I've read these threads before, although this is my first post to CC, so bear with me.

 

My wife and I will be sailing with HAL out of Venice on May 27th. (our 3rd cruise - rookies it seems).

 

I will, on the 2 "formal nights" be attired in my kilt and jacket, I as do for any formal occasion.  On alternative evenings, I will be in either a suit or a sports jacket and dress pants (maybe dropping the tie on a whim) 🙂

 

On our first cruise in the Baltic in 2002, the most memorable part of the gala evening, was a long conversation I had with a bunch of Spanish teens (not formally dressed) about what one would wear under a kilt.  On that evening the dress was about 60/40, as one would expect almost 20 years ago, for men in formal-wear vs suits.  On our second cruise to Hawaii, there sprouted a third version of attire; there were likely 20-25% with no jacket, about 40-50% in jackets and pants and about 25-30% in formal-wear (incl. dark suit w/ tie).  I fully expect that there will be a continuing number of people who will lighten there suitcase and forgo the ever-increasing baggage fees ($100/bag on our upcoming trip if we choose), and not bring so much "stuff" on vacation.

 

All that to say, I have no objection to others wearing whatever they want, within the guidelines ( i.e no beachwear etc.).  We've seen what lots of people wear to other formal occasions (weddings, funerals, etc.) and generally speaking, we're on a trend to more casual attire everywhere - just an observation.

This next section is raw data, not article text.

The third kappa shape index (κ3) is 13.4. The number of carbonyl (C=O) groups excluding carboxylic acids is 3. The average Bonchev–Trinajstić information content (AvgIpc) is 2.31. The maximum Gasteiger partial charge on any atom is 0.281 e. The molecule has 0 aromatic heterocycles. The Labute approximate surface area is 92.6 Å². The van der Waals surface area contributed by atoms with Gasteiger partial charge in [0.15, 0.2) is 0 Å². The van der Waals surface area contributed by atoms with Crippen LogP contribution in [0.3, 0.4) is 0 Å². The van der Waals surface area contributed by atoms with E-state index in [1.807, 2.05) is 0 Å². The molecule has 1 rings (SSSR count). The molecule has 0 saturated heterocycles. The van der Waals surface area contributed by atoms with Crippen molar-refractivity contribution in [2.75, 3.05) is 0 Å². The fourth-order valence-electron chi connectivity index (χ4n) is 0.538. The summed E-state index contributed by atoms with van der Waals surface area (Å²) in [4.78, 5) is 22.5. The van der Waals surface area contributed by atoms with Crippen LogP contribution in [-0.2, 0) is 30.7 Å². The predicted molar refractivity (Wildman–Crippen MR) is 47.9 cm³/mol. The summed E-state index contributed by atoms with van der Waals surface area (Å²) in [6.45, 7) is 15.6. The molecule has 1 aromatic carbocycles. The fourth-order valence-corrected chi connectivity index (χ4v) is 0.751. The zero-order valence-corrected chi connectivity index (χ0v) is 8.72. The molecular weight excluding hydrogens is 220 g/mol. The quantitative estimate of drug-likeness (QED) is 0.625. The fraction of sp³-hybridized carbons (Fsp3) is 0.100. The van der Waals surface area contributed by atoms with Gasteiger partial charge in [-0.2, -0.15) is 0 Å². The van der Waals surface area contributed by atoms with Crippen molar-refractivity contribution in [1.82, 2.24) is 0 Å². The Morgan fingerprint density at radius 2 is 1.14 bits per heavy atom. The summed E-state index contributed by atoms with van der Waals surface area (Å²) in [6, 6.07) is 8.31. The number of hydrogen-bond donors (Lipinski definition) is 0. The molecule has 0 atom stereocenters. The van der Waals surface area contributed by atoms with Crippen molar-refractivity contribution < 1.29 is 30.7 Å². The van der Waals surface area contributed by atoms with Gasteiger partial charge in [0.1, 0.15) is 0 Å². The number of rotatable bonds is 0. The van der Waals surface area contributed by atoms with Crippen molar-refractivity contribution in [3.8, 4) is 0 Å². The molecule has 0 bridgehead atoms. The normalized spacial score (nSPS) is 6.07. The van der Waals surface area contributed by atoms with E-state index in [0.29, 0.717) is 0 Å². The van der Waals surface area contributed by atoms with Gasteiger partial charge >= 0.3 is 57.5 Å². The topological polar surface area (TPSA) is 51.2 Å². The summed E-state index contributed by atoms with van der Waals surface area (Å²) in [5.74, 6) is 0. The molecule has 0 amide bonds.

I'm 55 and the have always erred on the side of being overdressed, whether in the office or on vacation.  When we're in the Caribbean, I wear dress pants and a collared shirt every night, although the majority don't...and I could care less...to each his (or her) own - as long as I can enjoy the evening with my wife, meet some people, and dance a bit.

 

Lastly, I will miss it if they go with a completely casual approach to attire, although its very likely, I would still "dress for dinner".

I like a man in a well-fitting kilt!  If that is what you want to wear on the Gala nights and you won't mind being in the minority, go for it!    I'm 65 and have always been a rebel.  Fought my school's "dress and skirt only" rules for girls in the 70s.  I always found a way to do something out of the standard with my work clothes.  I'm just not a conformist, I guess.  As long as there is leeway in dress suggestion, not just a "thou must weareth a tux or gown only on dress up night", I'm OK.  Just don't try to box me in 😉